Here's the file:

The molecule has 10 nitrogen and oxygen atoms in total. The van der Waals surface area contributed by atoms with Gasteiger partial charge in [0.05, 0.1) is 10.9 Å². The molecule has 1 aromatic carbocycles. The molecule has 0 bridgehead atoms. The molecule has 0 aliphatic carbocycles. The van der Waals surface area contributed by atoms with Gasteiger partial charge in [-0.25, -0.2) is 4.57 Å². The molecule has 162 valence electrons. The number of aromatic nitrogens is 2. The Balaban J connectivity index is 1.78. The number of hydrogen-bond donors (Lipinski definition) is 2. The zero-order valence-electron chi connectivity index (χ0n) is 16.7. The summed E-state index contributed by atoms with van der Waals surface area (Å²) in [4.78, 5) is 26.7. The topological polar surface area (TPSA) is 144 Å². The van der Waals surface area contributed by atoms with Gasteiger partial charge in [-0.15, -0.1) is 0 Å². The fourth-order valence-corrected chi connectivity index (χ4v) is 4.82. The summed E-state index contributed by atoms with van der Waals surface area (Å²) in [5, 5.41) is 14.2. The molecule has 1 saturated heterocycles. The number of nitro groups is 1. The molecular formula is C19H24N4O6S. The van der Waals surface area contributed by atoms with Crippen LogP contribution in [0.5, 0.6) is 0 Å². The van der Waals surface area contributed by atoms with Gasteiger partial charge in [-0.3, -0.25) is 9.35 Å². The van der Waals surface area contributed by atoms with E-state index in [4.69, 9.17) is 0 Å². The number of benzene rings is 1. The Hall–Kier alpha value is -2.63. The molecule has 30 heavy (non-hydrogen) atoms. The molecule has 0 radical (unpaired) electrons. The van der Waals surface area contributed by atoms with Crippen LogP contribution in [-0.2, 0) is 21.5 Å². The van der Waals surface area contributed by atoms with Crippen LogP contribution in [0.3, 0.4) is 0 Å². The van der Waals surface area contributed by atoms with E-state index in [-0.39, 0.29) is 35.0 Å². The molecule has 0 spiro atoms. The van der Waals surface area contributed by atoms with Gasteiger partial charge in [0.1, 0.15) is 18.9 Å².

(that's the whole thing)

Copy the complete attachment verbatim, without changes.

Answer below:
The molecule has 10 nitrogen and oxygen atoms in total. The van der Waals surface area contributed by atoms with Gasteiger partial charge in [0.05, 0.1) is 10.9 Å². The molecule has 1 aromatic carbocycles. The molecule has 0 bridgehead atoms. The molecule has 0 aliphatic carbocycles. The van der Waals surface area contributed by atoms with Gasteiger partial charge in [-0.25, -0.2) is 4.57 Å². The molecule has 162 valence electrons. The number of aromatic nitrogens is 2. The Balaban J connectivity index is 1.78. The number of hydrogen-bond donors (Lipinski definition) is 2. The zero-order valence-electron chi connectivity index (χ0n) is 16.7. The summed E-state index contributed by atoms with van der Waals surface area (Å²) in [4.78, 5) is 26.7. The topological polar surface area (TPSA) is 144 Å². The van der Waals surface area contributed by atoms with Gasteiger partial charge in [-0.15, -0.1) is 0 Å². The fourth-order valence-corrected chi connectivity index (χ4v) is 4.82. The summed E-state index contributed by atoms with van der Waals surface area (Å²) in [5, 5.41) is 14.2. The molecule has 1 saturated heterocycles. The number of nitro groups is 1. The molecular formula is C19H24N4O6S. The van der Waals surface area contributed by atoms with Crippen LogP contribution in [0.5, 0.6) is 0 Å². The van der Waals surface area contributed by atoms with Gasteiger partial charge in [-0.3, -0.25) is 9.35 Å². The van der Waals surface area contributed by atoms with E-state index in [4.69, 9.17) is 0 Å². The number of benzene rings is 1. The Hall–Kier alpha value is -2.63. The molecule has 30 heavy (non-hydrogen) atoms. The molecule has 0 radical (unpaired) electrons. The van der Waals surface area contributed by atoms with Crippen LogP contribution in [-0.2, 0) is 21.5 Å². The van der Waals surface area contributed by atoms with Crippen LogP contribution in [0.3, 0.4) is 0 Å². The van der Waals surface area contributed by atoms with E-state index in [-0.39, 0.29) is 35.0 Å². The molecule has 0 spiro atoms. The van der Waals surface area contributed by atoms with Gasteiger partial charge in [0.1, 0.15) is 18.9 Å².